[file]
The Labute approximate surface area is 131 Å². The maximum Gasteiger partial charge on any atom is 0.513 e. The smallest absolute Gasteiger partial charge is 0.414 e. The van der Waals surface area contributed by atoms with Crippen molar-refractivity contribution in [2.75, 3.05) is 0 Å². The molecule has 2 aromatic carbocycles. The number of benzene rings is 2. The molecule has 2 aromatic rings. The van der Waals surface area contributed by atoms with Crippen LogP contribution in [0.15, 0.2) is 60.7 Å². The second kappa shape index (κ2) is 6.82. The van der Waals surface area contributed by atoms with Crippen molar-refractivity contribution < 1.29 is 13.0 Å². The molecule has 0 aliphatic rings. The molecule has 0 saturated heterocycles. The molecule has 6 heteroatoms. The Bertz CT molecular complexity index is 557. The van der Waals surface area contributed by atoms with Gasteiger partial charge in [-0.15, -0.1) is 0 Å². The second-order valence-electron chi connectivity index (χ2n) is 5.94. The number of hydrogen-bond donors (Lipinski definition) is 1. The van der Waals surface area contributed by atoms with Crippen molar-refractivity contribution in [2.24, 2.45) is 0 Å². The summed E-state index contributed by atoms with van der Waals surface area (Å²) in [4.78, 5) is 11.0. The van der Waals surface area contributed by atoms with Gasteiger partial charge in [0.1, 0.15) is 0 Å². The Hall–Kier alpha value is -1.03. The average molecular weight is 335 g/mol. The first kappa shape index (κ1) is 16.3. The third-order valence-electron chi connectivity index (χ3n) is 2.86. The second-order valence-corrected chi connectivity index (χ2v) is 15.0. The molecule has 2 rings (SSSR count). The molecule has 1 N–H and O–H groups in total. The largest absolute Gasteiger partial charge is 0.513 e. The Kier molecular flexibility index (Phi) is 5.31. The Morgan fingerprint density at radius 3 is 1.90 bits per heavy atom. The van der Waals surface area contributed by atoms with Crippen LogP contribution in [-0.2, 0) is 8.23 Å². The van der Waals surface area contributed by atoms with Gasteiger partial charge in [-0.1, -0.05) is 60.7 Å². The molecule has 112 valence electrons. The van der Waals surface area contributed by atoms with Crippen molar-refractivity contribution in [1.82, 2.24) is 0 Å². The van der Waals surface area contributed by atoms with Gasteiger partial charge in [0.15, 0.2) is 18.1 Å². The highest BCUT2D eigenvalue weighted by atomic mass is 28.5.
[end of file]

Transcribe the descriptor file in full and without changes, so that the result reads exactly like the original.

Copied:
The Labute approximate surface area is 131 Å². The maximum Gasteiger partial charge on any atom is 0.513 e. The smallest absolute Gasteiger partial charge is 0.414 e. The van der Waals surface area contributed by atoms with Crippen molar-refractivity contribution in [2.75, 3.05) is 0 Å². The molecule has 2 aromatic carbocycles. The number of benzene rings is 2. The molecule has 2 aromatic rings. The van der Waals surface area contributed by atoms with Crippen LogP contribution in [0.15, 0.2) is 60.7 Å². The second kappa shape index (κ2) is 6.82. The van der Waals surface area contributed by atoms with Crippen molar-refractivity contribution < 1.29 is 13.0 Å². The molecule has 0 aliphatic rings. The molecule has 0 saturated heterocycles. The molecule has 6 heteroatoms. The Bertz CT molecular complexity index is 557. The van der Waals surface area contributed by atoms with Gasteiger partial charge in [-0.15, -0.1) is 0 Å². The second-order valence-electron chi connectivity index (χ2n) is 5.94. The number of hydrogen-bond donors (Lipinski definition) is 1. The van der Waals surface area contributed by atoms with Crippen molar-refractivity contribution in [2.24, 2.45) is 0 Å². The summed E-state index contributed by atoms with van der Waals surface area (Å²) in [4.78, 5) is 11.0. The van der Waals surface area contributed by atoms with Gasteiger partial charge in [0.1, 0.15) is 0 Å². The Hall–Kier alpha value is -1.03. The average molecular weight is 335 g/mol. The first kappa shape index (κ1) is 16.3. The third-order valence-electron chi connectivity index (χ3n) is 2.86. The second-order valence-corrected chi connectivity index (χ2v) is 15.0. The molecule has 2 rings (SSSR count). The molecule has 1 N–H and O–H groups in total. The largest absolute Gasteiger partial charge is 0.513 e. The Kier molecular flexibility index (Phi) is 5.31. The Morgan fingerprint density at radius 3 is 1.90 bits per heavy atom. The van der Waals surface area contributed by atoms with Crippen LogP contribution in [-0.2, 0) is 8.23 Å². The van der Waals surface area contributed by atoms with Gasteiger partial charge in [-0.1, -0.05) is 60.7 Å². The molecule has 112 valence electrons. The van der Waals surface area contributed by atoms with Crippen molar-refractivity contribution in [1.82, 2.24) is 0 Å². The van der Waals surface area contributed by atoms with Gasteiger partial charge in [0.15, 0.2) is 18.1 Å². The highest BCUT2D eigenvalue weighted by atomic mass is 28.5.